Good teachers enjoy working with kids and are willing to keep learning. This field changes all the time, and you have to keep up with the changes or your program will die. You need to be willing to work hard and invest long hours in your students. You need to be able to explain the same thing eighteen different ways until it makes sense to the student you're working with. You need to be so well organized that you can get a class started, listen to an excuse for late work, take attendance, and solve a discipline problem all at the same time. You need to be so focused that you can teach a beginning section and an advanced section of a class at the same time and in the same room.

Good teachers need to be self-motivated. Nobody's looking over your shoulder to check on your work, which is nice, but at the same time, nobody's around to tell you what a great job you're doing. Motivation has to come from your own sense of accomplishment. Probably the most important quality is the ability to work with kids who don't like school and don't want to be there. It's hard to focus on a kid's potential when the kid is a discipline problem day after day. Good teachers don't give up easily. Anybody can teach a class of nice, polite kids who want to make their teacher happy. Good teachers are the ones who don't give up on troubled kids.

How would you describe a typical day at school?

I meet five classes a day. I teach in a couple different areas, so the material is different from class to class. I present material, I super-vise projects, I work with counselors and parents, and I coach kids on the U.S. First competition. On some days I spend time on committee work to change the way our school day is organized. I work on a committee that wants to change the way we teach technology, so students are better prepared for work when they graduate.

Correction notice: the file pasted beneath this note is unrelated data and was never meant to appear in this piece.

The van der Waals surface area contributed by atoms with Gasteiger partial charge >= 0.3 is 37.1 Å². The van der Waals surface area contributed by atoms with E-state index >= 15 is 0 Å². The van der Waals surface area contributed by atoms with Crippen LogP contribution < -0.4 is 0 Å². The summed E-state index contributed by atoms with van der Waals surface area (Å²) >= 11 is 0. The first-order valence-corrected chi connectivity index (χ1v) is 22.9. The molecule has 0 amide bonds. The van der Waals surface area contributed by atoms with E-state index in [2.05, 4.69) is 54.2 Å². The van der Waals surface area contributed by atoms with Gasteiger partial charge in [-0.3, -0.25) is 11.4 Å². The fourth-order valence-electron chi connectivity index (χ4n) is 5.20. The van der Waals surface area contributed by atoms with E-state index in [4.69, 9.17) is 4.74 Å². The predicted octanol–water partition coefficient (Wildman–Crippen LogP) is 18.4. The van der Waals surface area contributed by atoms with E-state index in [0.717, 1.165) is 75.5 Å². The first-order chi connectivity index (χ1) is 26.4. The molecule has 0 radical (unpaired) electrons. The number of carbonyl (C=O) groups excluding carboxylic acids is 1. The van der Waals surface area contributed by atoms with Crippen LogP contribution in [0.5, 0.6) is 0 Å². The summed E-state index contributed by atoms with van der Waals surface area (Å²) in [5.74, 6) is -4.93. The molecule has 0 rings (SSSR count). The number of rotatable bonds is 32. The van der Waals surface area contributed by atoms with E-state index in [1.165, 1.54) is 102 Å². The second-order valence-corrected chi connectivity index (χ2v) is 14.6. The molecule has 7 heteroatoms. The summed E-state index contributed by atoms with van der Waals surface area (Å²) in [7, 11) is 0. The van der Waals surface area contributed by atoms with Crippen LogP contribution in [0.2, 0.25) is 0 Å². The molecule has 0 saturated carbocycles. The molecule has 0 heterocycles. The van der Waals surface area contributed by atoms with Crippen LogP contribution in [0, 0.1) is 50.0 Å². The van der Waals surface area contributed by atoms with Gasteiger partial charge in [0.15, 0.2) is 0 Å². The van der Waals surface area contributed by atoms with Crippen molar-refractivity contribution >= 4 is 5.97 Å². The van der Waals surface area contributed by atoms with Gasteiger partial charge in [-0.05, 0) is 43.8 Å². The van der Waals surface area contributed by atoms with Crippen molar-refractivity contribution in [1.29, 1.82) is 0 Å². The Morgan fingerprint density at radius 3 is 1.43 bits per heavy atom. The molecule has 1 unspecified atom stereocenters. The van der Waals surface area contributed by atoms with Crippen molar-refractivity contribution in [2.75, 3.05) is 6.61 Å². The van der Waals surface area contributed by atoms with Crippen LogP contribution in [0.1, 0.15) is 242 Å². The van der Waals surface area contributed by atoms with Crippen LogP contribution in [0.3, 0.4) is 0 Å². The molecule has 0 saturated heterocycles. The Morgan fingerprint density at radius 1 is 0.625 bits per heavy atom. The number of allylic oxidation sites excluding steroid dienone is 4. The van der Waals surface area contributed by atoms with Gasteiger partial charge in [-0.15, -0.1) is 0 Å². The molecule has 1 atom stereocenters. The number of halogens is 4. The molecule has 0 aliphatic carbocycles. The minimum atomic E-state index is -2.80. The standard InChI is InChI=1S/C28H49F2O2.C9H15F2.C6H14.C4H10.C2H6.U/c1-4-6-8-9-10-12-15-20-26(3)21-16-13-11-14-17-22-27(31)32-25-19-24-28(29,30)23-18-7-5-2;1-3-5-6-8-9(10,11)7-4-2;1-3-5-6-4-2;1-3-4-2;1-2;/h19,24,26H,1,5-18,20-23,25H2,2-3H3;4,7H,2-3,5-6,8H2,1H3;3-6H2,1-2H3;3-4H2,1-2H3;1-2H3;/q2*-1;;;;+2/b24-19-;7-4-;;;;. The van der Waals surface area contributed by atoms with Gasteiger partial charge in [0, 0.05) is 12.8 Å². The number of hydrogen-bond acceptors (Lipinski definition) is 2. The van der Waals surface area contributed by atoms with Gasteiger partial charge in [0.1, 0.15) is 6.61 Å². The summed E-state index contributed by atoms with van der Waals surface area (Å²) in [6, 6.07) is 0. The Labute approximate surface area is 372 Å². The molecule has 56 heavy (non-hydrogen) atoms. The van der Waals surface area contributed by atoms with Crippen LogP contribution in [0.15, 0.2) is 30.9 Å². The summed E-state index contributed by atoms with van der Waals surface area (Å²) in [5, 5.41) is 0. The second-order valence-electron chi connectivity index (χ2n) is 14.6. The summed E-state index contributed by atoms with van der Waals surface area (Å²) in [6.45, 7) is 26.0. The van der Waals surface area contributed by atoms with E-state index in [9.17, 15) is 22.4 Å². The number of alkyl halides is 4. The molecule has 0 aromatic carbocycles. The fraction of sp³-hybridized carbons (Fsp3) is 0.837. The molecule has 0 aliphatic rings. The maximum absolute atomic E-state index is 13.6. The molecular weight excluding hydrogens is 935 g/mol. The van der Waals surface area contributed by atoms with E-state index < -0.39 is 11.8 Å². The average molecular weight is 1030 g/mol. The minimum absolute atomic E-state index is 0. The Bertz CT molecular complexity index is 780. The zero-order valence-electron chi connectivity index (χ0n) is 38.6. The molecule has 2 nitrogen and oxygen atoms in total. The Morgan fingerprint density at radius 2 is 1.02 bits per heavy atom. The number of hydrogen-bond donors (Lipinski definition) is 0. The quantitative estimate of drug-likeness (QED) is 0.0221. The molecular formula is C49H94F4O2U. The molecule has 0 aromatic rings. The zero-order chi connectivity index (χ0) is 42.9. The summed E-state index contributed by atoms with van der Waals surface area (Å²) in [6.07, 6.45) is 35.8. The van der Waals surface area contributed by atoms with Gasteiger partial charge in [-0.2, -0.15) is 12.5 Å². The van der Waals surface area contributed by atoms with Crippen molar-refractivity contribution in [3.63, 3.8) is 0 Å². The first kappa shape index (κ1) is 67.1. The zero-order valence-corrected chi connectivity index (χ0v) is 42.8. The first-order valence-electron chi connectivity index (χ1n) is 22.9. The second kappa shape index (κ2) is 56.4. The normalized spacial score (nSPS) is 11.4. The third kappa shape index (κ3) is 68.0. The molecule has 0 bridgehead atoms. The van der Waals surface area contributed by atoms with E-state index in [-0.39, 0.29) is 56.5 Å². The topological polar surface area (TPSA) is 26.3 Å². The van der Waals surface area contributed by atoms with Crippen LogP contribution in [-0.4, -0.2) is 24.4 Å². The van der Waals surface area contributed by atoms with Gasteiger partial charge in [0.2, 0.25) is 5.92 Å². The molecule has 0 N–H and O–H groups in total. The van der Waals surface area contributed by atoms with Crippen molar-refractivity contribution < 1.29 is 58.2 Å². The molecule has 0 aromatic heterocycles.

What would you describe as the biggest frustrations in your job?

Anybody who teaches will talk about the frustration they have with parents who can't give their kids the kind of support they need. We have kids who come to school exhausted because they work after school until late at night. We have kids who have never learned any kind of self-discipline at home, and who just get lost here. We have kids whose parents pull them out of school to baby-sit for younger siblings even when it really hurts their work at school. A lot of it is economics. Parents are really pushed and they don't have the time to supervise their kids, to make sure the homework is done or that kids make education a priority. My other frustration is that we don't allow kids enough time in their schedules to take some classes that they might enjoy. The college prep curriculum ties kids up, and in many cases, parents want their kids in these classes when they aren't planning to go on to college. I think we could do a much better job of preparing kids for work if we had the opportunity to work with them. Probably the biggest frustration anybody in teaching faces is in working with kids who just seem to be drifting by and who need to be connected to the school. You have this sense that these kids could get so much out of the four years that they spend here, if somebody could just turn them around. Sometimes we're successful, and those success stories are really neat; but there are kids that we just can't reach, and those are the kids you worry about.

When I started in this business, you had kids who wanted to work with their hands and be able to move around in class. They took auto shop or wood shop or printing or machine shop. It gave them something to look forward to every day. But now, everybody wants to go to college, and nobody's got time for shop classes. If you want to offer electronics, you've got to combine it with something else so that there are enough kids to fill a class. It's like trying to teach band and English in the same classroom at the same time.